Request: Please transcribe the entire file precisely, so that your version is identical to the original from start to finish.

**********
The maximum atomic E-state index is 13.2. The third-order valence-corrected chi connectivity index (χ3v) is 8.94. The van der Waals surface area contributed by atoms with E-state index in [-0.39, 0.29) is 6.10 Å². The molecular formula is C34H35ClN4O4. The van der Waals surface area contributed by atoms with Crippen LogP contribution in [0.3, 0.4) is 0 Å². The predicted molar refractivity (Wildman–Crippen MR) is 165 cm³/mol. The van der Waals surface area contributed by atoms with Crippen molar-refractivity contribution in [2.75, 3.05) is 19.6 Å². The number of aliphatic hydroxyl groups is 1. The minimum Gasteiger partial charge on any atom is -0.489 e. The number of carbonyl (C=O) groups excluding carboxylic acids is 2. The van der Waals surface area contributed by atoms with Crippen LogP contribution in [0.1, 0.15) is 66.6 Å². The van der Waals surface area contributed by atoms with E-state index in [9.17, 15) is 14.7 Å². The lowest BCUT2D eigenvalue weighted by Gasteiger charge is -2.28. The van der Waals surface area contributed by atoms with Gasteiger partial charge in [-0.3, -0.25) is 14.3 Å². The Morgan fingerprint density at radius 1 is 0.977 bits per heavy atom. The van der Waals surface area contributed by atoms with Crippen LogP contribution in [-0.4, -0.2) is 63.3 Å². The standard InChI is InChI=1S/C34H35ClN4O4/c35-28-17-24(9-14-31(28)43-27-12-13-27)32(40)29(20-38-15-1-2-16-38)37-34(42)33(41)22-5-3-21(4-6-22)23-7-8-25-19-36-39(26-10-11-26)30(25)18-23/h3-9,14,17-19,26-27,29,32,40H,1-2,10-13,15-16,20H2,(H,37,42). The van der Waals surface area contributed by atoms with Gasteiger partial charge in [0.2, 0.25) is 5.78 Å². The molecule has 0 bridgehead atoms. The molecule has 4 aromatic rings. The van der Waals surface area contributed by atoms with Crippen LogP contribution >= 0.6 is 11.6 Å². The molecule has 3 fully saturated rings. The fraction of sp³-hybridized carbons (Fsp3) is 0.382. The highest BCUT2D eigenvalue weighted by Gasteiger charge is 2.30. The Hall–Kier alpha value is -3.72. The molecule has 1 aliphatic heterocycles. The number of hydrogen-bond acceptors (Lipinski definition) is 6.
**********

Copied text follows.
The maximum atomic E-state index is 13.2. The third-order valence-corrected chi connectivity index (χ3v) is 8.94. The van der Waals surface area contributed by atoms with E-state index in [-0.39, 0.29) is 6.10 Å². The molecular formula is C34H35ClN4O4. The van der Waals surface area contributed by atoms with Crippen LogP contribution in [0.3, 0.4) is 0 Å². The predicted molar refractivity (Wildman–Crippen MR) is 165 cm³/mol. The van der Waals surface area contributed by atoms with Crippen molar-refractivity contribution in [2.75, 3.05) is 19.6 Å². The number of aliphatic hydroxyl groups is 1. The minimum Gasteiger partial charge on any atom is -0.489 e. The number of carbonyl (C=O) groups excluding carboxylic acids is 2. The van der Waals surface area contributed by atoms with Crippen LogP contribution in [0.1, 0.15) is 66.6 Å². The van der Waals surface area contributed by atoms with E-state index in [9.17, 15) is 14.7 Å². The lowest BCUT2D eigenvalue weighted by Gasteiger charge is -2.28. The van der Waals surface area contributed by atoms with Gasteiger partial charge in [-0.3, -0.25) is 14.3 Å². The Morgan fingerprint density at radius 1 is 0.977 bits per heavy atom. The van der Waals surface area contributed by atoms with Crippen LogP contribution in [-0.4, -0.2) is 63.3 Å². The standard InChI is InChI=1S/C34H35ClN4O4/c35-28-17-24(9-14-31(28)43-27-12-13-27)32(40)29(20-38-15-1-2-16-38)37-34(42)33(41)22-5-3-21(4-6-22)23-7-8-25-19-36-39(26-10-11-26)30(25)18-23/h3-9,14,17-19,26-27,29,32,40H,1-2,10-13,15-16,20H2,(H,37,42). The van der Waals surface area contributed by atoms with Gasteiger partial charge in [0.2, 0.25) is 5.78 Å². The molecule has 0 bridgehead atoms. The molecule has 4 aromatic rings. The van der Waals surface area contributed by atoms with Crippen LogP contribution >= 0.6 is 11.6 Å². The molecule has 3 fully saturated rings. The fraction of sp³-hybridized carbons (Fsp3) is 0.382. The highest BCUT2D eigenvalue weighted by Gasteiger charge is 2.30. The Hall–Kier alpha value is -3.72. The molecule has 1 aliphatic heterocycles. The number of hydrogen-bond acceptors (Lipinski definition) is 6.